The remaining chapters of this text will be devoted to an examination of all of these stages in more detail.  For the present we will note that the various crime control policies established at both the national and local level ultimately determine the structure and operations of the entire criminal justice system as well as what laws will be enforced.  It is by definition a very political process, as many have noted.[15]  These policies determine what sorts of behaviors should be considered “criminal” and what kinds of specific actions the criminal justice system should take.  Here we find the beginning of what Quinney once referred to as the process of creating a “social reality of crime.”[16]  Most importantly perhaps is that these policies, and these “realities,” help determine not only the response of the major actors in the criminal justice system (police, courts, prisons), but also they help determine what kinds of persons and what sorts of acts will be labeled as “criminal.”  During certain periods of time certain specific behaviors are singled out for special attention.  The war on drugs and the war on gangs are two most recent examples.  Many of these policies are part of what some researchers have called “moral panics,” where certain behaviors are defined as “problems” in proportion far greater than the actual threat and groups who are deemed offensive or threatening to those in power are targeted.[17]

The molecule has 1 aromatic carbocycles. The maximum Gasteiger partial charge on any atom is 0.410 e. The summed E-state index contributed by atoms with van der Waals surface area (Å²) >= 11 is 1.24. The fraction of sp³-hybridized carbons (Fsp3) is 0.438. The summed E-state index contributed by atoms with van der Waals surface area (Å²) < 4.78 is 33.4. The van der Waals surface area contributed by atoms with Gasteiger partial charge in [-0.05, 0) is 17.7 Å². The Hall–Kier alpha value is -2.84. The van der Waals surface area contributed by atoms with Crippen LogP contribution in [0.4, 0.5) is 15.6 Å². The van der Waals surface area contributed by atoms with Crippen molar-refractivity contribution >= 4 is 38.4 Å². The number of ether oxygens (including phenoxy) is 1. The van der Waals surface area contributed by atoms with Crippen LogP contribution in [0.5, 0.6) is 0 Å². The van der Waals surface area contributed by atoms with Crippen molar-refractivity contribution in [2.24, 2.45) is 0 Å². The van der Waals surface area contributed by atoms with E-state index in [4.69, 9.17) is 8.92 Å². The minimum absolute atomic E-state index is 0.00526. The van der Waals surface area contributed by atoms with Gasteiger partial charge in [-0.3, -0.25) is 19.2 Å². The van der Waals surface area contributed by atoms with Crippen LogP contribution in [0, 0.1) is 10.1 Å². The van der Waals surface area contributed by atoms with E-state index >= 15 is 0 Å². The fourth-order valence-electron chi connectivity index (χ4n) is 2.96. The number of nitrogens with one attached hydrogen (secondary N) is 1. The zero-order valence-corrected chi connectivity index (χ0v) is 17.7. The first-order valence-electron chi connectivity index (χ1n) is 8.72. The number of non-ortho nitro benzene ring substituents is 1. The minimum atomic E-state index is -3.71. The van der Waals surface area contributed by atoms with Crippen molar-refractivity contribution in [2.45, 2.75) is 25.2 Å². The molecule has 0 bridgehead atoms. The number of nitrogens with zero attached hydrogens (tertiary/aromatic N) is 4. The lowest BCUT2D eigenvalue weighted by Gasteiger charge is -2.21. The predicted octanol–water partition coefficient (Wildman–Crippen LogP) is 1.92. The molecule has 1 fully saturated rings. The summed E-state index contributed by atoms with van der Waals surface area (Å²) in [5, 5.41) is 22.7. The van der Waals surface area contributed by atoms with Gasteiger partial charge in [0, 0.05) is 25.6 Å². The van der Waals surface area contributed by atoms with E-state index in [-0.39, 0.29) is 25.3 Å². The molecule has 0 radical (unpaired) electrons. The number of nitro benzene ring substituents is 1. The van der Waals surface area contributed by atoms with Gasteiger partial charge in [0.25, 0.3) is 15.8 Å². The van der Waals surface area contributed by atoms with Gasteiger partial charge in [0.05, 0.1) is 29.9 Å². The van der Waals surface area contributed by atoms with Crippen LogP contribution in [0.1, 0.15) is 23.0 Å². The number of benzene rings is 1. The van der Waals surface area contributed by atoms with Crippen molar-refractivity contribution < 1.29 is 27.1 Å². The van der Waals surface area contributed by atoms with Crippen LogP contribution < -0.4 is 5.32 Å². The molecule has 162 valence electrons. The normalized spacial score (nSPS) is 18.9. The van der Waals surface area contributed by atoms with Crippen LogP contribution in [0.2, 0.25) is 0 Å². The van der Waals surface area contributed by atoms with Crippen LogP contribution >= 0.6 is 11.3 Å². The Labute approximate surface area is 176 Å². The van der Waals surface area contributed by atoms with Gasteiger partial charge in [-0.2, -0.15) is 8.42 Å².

A related concept that helps further explain this political process is that of “symbolic politics.”[18]  This term refers to a “technique” which directs our attention to certain “problems” (for instance, crime, drugs, or gangs) and simultaneously diverts our focus from larger social issues that may actually create the problems that we now concentrate on.